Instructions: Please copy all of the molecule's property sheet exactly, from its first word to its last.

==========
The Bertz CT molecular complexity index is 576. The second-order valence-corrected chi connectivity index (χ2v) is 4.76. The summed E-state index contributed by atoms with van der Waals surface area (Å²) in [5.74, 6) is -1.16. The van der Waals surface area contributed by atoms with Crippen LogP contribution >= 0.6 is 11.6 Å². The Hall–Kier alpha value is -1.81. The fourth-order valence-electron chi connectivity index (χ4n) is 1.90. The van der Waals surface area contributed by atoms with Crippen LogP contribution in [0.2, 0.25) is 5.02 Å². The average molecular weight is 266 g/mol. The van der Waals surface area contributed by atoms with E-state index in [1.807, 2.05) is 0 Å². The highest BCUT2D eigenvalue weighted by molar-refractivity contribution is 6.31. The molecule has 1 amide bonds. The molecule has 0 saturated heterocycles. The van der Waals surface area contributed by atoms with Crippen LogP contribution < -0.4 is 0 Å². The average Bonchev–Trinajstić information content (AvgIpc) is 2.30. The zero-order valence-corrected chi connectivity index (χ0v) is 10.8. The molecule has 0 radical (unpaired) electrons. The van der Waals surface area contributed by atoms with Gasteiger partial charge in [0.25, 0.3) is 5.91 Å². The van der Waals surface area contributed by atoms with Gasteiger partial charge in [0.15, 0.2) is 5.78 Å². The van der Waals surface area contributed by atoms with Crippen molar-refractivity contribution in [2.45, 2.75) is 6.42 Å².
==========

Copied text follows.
The Bertz CT molecular complexity index is 576. The second-order valence-corrected chi connectivity index (χ2v) is 4.76. The summed E-state index contributed by atoms with van der Waals surface area (Å²) in [5.74, 6) is -1.16. The van der Waals surface area contributed by atoms with Crippen LogP contribution >= 0.6 is 11.6 Å². The Hall–Kier alpha value is -1.81. The fourth-order valence-electron chi connectivity index (χ4n) is 1.90. The van der Waals surface area contributed by atoms with Crippen LogP contribution in [0.2, 0.25) is 5.02 Å². The average molecular weight is 266 g/mol. The van der Waals surface area contributed by atoms with E-state index in [1.807, 2.05) is 0 Å². The highest BCUT2D eigenvalue weighted by molar-refractivity contribution is 6.31. The molecule has 1 amide bonds. The molecule has 0 saturated heterocycles. The van der Waals surface area contributed by atoms with Crippen LogP contribution < -0.4 is 0 Å². The average Bonchev–Trinajstić information content (AvgIpc) is 2.30. The zero-order valence-corrected chi connectivity index (χ0v) is 10.8. The molecule has 0 radical (unpaired) electrons. The van der Waals surface area contributed by atoms with Gasteiger partial charge in [0.25, 0.3) is 5.91 Å². The van der Waals surface area contributed by atoms with Gasteiger partial charge in [0.15, 0.2) is 5.78 Å². The van der Waals surface area contributed by atoms with Crippen molar-refractivity contribution in [2.45, 2.75) is 6.42 Å².